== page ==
Split by moderator from HERE. Please start your own thread to ask your own questions to avoid confusion. Thanks, jblizzle
Hi, we recently moved to Las Vegas and we built a pool which was filled for the first time in February. We previously had (and maintained our own) pool in South Florida with a salt water chlorine generator. We had great success in Florida, but the builder here discouraged the salt water generator based on the extreme hardness of the water and because (he said) it would be ineffective in the winter. Therefore we followed his recommendation and installed an inline feeder with the 3" chlorine tablets. The pool builder set up the feed rate for the feeder, which I have been steadily decreasing because it has been burning up tablets like mad, and now -- six months later -- we already have CYA well over 100 and FC over 10. I didn't trust the pool store readings because the pool is crystal clear and thus far swimming has been fine, but I bought my own test kit and verified their readings. The pool store hasn't been helpful and the builder's position is that there is nothing wrong. To stop the negative trend, I simply shut off the inline feeder altogether for the last two days and my readings this morning are FC 5.55 and CYA of 101. PH is at 7.6 but the pool has never required much acid. ALK went from 128 two days ago to 65 this morning, but I have no idea what that means. My thinking is that I need to just start adding liquid chlorine to the pool until the natural evaporation and refill process brings down the CYA (this is Vegas, it's hot and there's a lot of evaporation).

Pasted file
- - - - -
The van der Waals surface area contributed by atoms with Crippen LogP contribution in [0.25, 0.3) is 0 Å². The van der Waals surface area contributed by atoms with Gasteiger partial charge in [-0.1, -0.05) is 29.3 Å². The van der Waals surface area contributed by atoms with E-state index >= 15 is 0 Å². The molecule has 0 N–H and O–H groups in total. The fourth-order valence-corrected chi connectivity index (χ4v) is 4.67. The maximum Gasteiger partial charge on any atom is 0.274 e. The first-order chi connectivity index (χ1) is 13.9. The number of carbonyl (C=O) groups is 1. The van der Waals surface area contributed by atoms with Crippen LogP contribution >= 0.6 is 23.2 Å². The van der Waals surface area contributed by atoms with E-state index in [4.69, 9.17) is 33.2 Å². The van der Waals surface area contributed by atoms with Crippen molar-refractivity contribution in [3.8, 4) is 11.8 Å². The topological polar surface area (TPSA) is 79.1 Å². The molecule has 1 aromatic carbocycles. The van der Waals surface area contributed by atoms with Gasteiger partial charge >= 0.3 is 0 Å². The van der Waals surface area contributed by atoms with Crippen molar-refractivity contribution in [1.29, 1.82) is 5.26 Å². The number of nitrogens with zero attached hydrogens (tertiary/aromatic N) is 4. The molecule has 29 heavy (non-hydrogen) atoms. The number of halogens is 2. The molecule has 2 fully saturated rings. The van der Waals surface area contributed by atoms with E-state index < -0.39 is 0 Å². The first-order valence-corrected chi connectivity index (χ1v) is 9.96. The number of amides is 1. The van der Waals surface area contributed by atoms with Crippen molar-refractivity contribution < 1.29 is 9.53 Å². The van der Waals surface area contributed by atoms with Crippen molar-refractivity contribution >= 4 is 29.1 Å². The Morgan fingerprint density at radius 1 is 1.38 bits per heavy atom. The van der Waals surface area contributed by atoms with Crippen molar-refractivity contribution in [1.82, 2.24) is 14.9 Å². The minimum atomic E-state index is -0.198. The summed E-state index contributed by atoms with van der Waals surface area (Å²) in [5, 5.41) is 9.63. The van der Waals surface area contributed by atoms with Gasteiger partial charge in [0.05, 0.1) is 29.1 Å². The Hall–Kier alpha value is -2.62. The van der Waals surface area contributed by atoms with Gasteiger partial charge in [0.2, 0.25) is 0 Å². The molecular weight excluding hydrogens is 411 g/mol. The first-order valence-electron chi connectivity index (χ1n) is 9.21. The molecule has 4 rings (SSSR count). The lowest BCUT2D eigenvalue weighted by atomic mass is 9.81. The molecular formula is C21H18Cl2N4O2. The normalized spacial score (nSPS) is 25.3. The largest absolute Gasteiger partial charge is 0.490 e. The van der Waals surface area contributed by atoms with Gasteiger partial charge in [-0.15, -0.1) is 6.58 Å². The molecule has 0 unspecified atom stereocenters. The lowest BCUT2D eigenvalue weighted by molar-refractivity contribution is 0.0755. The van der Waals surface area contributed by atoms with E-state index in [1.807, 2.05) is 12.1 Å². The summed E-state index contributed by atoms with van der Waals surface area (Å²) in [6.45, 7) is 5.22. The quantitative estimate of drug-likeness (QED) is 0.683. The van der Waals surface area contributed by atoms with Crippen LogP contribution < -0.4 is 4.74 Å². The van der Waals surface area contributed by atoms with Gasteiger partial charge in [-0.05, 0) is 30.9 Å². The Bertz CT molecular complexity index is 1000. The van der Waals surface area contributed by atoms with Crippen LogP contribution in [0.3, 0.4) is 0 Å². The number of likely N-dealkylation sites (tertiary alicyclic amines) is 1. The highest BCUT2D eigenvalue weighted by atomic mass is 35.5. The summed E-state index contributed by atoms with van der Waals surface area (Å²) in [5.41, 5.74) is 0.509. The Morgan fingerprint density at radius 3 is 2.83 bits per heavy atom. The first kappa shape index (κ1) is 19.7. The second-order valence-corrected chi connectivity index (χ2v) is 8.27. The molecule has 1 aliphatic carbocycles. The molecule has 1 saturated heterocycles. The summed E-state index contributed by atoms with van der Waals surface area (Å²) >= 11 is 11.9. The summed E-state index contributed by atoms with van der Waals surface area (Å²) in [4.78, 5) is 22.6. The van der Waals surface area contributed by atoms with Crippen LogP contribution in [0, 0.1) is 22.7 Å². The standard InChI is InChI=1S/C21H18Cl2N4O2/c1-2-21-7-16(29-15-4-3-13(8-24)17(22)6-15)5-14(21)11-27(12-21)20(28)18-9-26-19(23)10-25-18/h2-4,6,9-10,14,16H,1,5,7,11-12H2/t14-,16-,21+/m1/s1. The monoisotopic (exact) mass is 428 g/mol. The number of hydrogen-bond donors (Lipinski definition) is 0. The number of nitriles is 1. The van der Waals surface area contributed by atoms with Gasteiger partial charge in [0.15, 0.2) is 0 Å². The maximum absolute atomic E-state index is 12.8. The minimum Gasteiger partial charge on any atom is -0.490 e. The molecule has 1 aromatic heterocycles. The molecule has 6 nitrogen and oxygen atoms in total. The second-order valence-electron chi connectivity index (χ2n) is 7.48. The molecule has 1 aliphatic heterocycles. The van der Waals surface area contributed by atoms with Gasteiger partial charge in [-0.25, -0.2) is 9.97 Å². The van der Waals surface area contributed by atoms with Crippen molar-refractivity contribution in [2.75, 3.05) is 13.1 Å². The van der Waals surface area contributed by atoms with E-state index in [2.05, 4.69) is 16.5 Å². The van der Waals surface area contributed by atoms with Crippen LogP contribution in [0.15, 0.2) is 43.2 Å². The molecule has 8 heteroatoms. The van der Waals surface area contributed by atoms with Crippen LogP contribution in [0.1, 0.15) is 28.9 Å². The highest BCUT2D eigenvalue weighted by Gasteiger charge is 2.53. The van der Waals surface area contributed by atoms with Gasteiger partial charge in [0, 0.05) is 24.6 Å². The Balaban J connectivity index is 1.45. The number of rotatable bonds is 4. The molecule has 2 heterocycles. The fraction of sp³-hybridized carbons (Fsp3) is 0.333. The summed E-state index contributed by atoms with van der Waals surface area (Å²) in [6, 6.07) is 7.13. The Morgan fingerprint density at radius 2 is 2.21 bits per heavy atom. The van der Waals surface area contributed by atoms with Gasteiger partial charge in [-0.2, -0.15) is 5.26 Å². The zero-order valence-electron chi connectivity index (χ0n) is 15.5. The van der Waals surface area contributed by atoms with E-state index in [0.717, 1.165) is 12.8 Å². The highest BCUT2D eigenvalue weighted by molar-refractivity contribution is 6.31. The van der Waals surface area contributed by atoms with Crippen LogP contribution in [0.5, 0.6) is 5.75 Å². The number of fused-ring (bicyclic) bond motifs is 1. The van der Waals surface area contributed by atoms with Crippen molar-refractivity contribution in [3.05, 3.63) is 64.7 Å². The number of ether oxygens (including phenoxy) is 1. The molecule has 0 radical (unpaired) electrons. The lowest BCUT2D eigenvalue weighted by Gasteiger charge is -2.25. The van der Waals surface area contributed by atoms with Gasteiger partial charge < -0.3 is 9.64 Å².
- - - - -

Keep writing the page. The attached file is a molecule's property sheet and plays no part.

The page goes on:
There are two other concerns I had that might be affecting things. First is "PhosFree." The pool store sold me this stuff and I've used it weekly. According to the pool store, some weeks I have high phosphates and sometimes I don't have any, which I attributed to runoff from fertilizing bushes and the occasional Vegas rain. I have never seen a bit of algae in this pool EVER and with my chlorine level being so high, I'm pretty sure this stuff is just a waste of money -- but might this also be affecting my CYA/FC levels?
The last issue I have is the hardness of the water. We put in a natural stone waterfall and did the outside perimeter of the pool with large natural boulders. Within the six months time, we accumulated huge calcium (?) deposits around the edges. It's really unsightly considering the beauty of the pool as it was built. We considered bead-blasting immediately but it seemed like such a waste since the ring would be back in another six months. Since we plan to live here for 20 years or more, we hit upon the idea of putting in (another) water softener dedicated for the pool. I can't remember the CH from a few months ago, but it was somewhere around 450, as I recall. My plan (before encountering the CYA issue) was to use the softener until it lowered the CH down to levels that won't add a calcium ring, then turn it off for a while and alternate hard/soft water to keep calcium at optimum levels. I was planning to bead-blast the calcium later this year and hopefully with lowered calcium levels, it won't return. My question, though, is whether the soft water might be contributing the FC/CYA problem? And, now that I've got the calcium levels under control, what would you think about retrofitting a salt-water generator? We loved our unit in Florida and it seems like it would eliminate that darned CYA problem for once and for all -- but would it be a problem in winter or during the extreme heat here?
NOTE that my pool gets lots of afternoon shade and the pool water temp never goes over 80 even when the air temps are over 110, unless I have the solar heating turned on. In fact with all that shade, the pool tends to be cold as heck without the solar running.
Thanks for any help you can offer. I can't seem to find anyone around here that really seems to know anything much.